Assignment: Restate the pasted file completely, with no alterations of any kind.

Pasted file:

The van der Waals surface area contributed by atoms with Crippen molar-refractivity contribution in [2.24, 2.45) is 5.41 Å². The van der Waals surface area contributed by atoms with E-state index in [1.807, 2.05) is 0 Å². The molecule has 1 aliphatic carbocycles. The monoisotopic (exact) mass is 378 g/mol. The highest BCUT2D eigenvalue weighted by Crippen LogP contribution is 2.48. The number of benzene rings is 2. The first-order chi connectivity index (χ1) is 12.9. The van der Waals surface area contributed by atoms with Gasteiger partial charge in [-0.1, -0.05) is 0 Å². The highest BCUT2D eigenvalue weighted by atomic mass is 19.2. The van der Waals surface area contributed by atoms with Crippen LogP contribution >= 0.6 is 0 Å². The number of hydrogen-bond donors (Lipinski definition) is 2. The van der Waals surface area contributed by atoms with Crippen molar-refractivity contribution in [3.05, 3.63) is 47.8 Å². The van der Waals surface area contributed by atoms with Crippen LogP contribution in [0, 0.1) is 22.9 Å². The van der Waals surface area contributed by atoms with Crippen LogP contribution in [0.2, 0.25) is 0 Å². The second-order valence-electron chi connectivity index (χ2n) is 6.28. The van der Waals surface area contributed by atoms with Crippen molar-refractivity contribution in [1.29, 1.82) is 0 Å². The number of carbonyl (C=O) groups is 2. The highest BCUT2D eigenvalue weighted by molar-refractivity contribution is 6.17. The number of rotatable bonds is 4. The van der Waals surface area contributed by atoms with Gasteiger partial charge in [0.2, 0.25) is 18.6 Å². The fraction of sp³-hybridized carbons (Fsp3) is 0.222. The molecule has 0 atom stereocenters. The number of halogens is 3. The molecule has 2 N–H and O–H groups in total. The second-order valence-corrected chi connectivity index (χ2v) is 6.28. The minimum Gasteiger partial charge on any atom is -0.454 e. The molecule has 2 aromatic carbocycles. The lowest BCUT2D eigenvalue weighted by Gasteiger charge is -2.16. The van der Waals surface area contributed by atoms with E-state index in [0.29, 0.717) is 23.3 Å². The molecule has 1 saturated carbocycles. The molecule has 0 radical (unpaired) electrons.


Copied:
The van der Waals surface area contributed by atoms with Crippen molar-refractivity contribution in [2.24, 2.45) is 5.41 Å². The van der Waals surface area contributed by atoms with E-state index in [1.807, 2.05) is 0 Å². The molecule has 1 aliphatic carbocycles. The monoisotopic (exact) mass is 378 g/mol. The highest BCUT2D eigenvalue weighted by Crippen LogP contribution is 2.48. The number of benzene rings is 2. The first-order chi connectivity index (χ1) is 12.9. The van der Waals surface area contributed by atoms with Gasteiger partial charge in [-0.1, -0.05) is 0 Å². The highest BCUT2D eigenvalue weighted by atomic mass is 19.2. The van der Waals surface area contributed by atoms with Crippen LogP contribution >= 0.6 is 0 Å². The number of hydrogen-bond donors (Lipinski definition) is 2. The van der Waals surface area contributed by atoms with Crippen molar-refractivity contribution in [3.05, 3.63) is 47.8 Å². The van der Waals surface area contributed by atoms with Crippen LogP contribution in [0, 0.1) is 22.9 Å². The van der Waals surface area contributed by atoms with Crippen LogP contribution in [0.2, 0.25) is 0 Å². The second-order valence-electron chi connectivity index (χ2n) is 6.28. The van der Waals surface area contributed by atoms with Crippen molar-refractivity contribution in [1.29, 1.82) is 0 Å². The number of carbonyl (C=O) groups is 2. The highest BCUT2D eigenvalue weighted by molar-refractivity contribution is 6.17. The number of rotatable bonds is 4. The van der Waals surface area contributed by atoms with Gasteiger partial charge in [0.2, 0.25) is 18.6 Å². The fraction of sp³-hybridized carbons (Fsp3) is 0.222. The molecule has 0 atom stereocenters. The number of halogens is 3. The molecule has 2 N–H and O–H groups in total. The second-order valence-corrected chi connectivity index (χ2v) is 6.28. The minimum Gasteiger partial charge on any atom is -0.454 e. The molecule has 2 aromatic carbocycles. The lowest BCUT2D eigenvalue weighted by Gasteiger charge is -2.16. The van der Waals surface area contributed by atoms with E-state index in [0.29, 0.717) is 23.3 Å². The molecule has 1 saturated carbocycles. The molecule has 0 radical (unpaired) electrons.